Will all the games be new? No, not really. Some might be super old but the point is to take a look at gaming a whole or at least games that I own . If I have to mod them to work I’ll note it and if I can recall how I came about the game I’ll note it as well, some of these were review samples ages ago and some were bundles that I bought, others were gifts from friends or family and honestly it’s kind of messy backtracking.

We’ll see how things go after the dust settles, for devs or publishers hoping to join into adventure… I have no idea what to say really. The contact page is there, my game selections will be at random (basically what I feel like taking on any specific day). I promise nothing for places in line, this is more about the experience and the adventure than getting someone launch day coverage, if it was I’d be like 15 years late on some  of these games.

What will coverage entail? Right now I’ll start with writing, if I can get some time to record vocals and edit footage I’ll also include video, ideally I’d have video and text articles going up at the same time but I’m trying to manage expectations and reality now.

That said, let’s get this going, the first game up will be… well, why would I show that? I don’t even know yet but I will soon. Stay tuned.

-VeGiTAX2 / VX2

First Impressions – GRID Autosport PC

GRID Autosport launched during the Steam sale in June, not the ideal situation but at least they marked it down. After having some time hands on with the game though I do question if it should have gone up to full price. Granted it’s pretty, has variety in disciplines for racing and has a familiar and rounded appeal for racing fans but… the execution is where things get a bit strange.

I admit I enjoyed GRID 2, it was simple to jump into and didn’t require much thought, I do enjoy car setups and minor tuning options and it was something I could just jump into. That said… GRID Autosport could offer that same appeal but the assist system really restricts the enjoyment. On top of that, things requested by the community like cockpit view have been implemented but in a limited sense, using blur and low detail models for the impression.

Personally, I don’t like the cockpit view all that much, the new over the hood drivers side mount is actually very alluring to me though as the camera is no longer dead center in the car like I’m driving a McLaren F1 and allows me a bit of genuine perspective on where the car limits are instead of just guessing and using experience to fudge the corners. It’s a good catch by what seemed like a less vocal audience compared to the cockpit users.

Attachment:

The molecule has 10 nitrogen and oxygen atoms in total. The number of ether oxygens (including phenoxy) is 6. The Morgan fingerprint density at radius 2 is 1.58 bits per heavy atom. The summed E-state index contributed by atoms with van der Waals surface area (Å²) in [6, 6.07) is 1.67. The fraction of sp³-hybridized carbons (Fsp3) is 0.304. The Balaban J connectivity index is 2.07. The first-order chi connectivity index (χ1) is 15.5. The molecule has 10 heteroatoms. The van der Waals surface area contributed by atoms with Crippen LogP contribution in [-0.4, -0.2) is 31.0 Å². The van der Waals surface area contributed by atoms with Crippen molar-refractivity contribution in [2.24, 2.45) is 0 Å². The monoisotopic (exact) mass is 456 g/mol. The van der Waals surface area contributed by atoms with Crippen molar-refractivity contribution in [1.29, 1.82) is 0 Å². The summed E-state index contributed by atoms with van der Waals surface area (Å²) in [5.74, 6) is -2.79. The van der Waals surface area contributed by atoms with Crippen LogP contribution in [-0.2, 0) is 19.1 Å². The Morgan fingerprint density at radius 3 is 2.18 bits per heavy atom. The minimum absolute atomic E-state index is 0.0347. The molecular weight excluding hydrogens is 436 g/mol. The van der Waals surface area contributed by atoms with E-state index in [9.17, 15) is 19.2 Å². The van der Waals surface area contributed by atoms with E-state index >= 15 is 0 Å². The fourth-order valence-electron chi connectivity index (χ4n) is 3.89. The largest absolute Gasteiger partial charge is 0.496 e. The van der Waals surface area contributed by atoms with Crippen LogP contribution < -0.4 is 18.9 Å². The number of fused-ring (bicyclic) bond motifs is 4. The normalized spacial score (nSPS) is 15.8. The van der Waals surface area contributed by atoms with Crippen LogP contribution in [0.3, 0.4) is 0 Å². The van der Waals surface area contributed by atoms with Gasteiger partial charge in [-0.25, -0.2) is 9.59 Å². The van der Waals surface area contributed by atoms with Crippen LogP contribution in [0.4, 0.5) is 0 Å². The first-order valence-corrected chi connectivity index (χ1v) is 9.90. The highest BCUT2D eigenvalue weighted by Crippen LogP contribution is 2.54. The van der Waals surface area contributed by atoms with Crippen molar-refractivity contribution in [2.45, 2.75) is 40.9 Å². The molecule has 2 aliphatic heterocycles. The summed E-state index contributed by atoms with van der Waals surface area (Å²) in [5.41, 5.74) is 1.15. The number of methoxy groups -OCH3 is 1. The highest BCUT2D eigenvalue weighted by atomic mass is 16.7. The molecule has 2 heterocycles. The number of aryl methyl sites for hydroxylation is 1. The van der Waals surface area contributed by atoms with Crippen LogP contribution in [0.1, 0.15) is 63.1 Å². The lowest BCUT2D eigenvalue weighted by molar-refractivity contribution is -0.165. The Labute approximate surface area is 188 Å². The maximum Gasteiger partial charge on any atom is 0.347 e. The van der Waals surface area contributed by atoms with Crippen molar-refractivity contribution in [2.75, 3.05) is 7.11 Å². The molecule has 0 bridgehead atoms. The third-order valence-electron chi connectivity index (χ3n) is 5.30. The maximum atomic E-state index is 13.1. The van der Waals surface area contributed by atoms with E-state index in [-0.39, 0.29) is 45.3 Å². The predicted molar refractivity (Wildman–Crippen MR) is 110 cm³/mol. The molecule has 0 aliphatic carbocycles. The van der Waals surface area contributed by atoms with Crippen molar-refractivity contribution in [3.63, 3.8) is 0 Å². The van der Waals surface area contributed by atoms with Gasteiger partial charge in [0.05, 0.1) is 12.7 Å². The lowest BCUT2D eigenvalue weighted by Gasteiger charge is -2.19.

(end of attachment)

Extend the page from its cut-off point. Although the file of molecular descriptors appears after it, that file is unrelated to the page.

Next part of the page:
GRIDAutosport_avx 2014-07-01 13-10-39-31

Overall the impressions aren’t awful but the handling makes it hard for new players to integrate into the game, the overbearing TCS and ASC drag the car down, I actually did a test video to showcase this.

The brakes / car computer take over going into the corners and even with a high speed entry leaning for oversteer, it corrects. While this could be somewhat helpful later on, in the early stages of the game it murders the little performance cars like Golf have in the game.

There’s more to explore and a deeper experience with the season mode to experience but it’s a bit of a missed opportunity as an update to the series as it lead up with so much talk about the return to TOCA and improvements. There are some around but it could have come so much further and hit all the audiences.

Test system:

AMD FX 8320 @ 4.4GHz
ASUS R9 290 DirectCU II
Logitech G27 (Manual, H Pattern, Clutch)
GRID Autosport with 4K pack

LA Games Conference 2014 Coverage (Part 1)

So I attended the LAGC 2014 conference this year, it’s been a favorite of mine for quite a while now but with the reduced schedule jammed into one day I wanted to see how it stacked up and what the panelists were bringing to the table.

For newbies to the event, LAGC covers a more business focused track of topics, from monetization models, current trends, state of the industry and where people are going next. It’s not a showcase of game demos and booth girls which is a relief. This year focused heavily on what’s next in the industries, addressing Free to Play and related models, tablets, user generated digital content and crossover challenges and branding.

Tons of large topics although while it might not deliver exactly what was expected it gives some insight to the other side of the table beyond PR and normal channels we interact with.

Next Big Thing in Gaming Panel